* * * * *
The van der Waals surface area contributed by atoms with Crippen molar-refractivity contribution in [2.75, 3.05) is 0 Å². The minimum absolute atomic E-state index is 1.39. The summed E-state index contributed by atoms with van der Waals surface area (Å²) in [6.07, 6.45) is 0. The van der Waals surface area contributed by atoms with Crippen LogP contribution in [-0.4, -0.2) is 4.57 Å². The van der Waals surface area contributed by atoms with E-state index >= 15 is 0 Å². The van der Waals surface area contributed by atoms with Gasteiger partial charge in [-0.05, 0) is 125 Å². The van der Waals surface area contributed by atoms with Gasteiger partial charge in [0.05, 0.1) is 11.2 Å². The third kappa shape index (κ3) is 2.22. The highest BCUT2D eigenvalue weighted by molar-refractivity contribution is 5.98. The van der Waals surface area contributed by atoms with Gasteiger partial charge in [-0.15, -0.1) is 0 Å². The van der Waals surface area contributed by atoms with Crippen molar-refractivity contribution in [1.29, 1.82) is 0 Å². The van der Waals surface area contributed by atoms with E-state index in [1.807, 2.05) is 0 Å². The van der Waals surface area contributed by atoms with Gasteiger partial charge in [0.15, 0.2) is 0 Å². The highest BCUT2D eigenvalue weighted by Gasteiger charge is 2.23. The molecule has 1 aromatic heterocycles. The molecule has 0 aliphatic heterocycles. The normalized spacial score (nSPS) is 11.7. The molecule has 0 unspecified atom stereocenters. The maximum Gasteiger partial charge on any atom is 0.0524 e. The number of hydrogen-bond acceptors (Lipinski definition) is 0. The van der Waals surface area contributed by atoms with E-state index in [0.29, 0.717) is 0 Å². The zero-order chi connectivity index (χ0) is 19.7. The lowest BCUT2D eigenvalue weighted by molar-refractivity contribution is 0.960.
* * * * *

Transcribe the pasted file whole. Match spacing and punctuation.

The van der Waals surface area contributed by atoms with Crippen molar-refractivity contribution in [2.75, 3.05) is 0 Å². The minimum absolute atomic E-state index is 1.39. The summed E-state index contributed by atoms with van der Waals surface area (Å²) in [6.07, 6.45) is 0. The van der Waals surface area contributed by atoms with Crippen LogP contribution in [-0.4, -0.2) is 4.57 Å². The van der Waals surface area contributed by atoms with E-state index >= 15 is 0 Å². The van der Waals surface area contributed by atoms with Gasteiger partial charge in [-0.05, 0) is 125 Å². The van der Waals surface area contributed by atoms with Gasteiger partial charge in [0.05, 0.1) is 11.2 Å². The third kappa shape index (κ3) is 2.22. The highest BCUT2D eigenvalue weighted by molar-refractivity contribution is 5.98. The van der Waals surface area contributed by atoms with Gasteiger partial charge in [-0.15, -0.1) is 0 Å². The van der Waals surface area contributed by atoms with Crippen molar-refractivity contribution in [1.29, 1.82) is 0 Å². The van der Waals surface area contributed by atoms with E-state index in [1.807, 2.05) is 0 Å². The van der Waals surface area contributed by atoms with Gasteiger partial charge in [0.15, 0.2) is 0 Å². The highest BCUT2D eigenvalue weighted by Gasteiger charge is 2.23. The molecule has 1 aromatic heterocycles. The molecule has 0 aliphatic heterocycles. The normalized spacial score (nSPS) is 11.7. The molecule has 0 unspecified atom stereocenters. The maximum Gasteiger partial charge on any atom is 0.0524 e. The number of hydrogen-bond acceptors (Lipinski definition) is 0. The van der Waals surface area contributed by atoms with E-state index in [0.29, 0.717) is 0 Å². The zero-order chi connectivity index (χ0) is 19.7. The lowest BCUT2D eigenvalue weighted by molar-refractivity contribution is 0.960.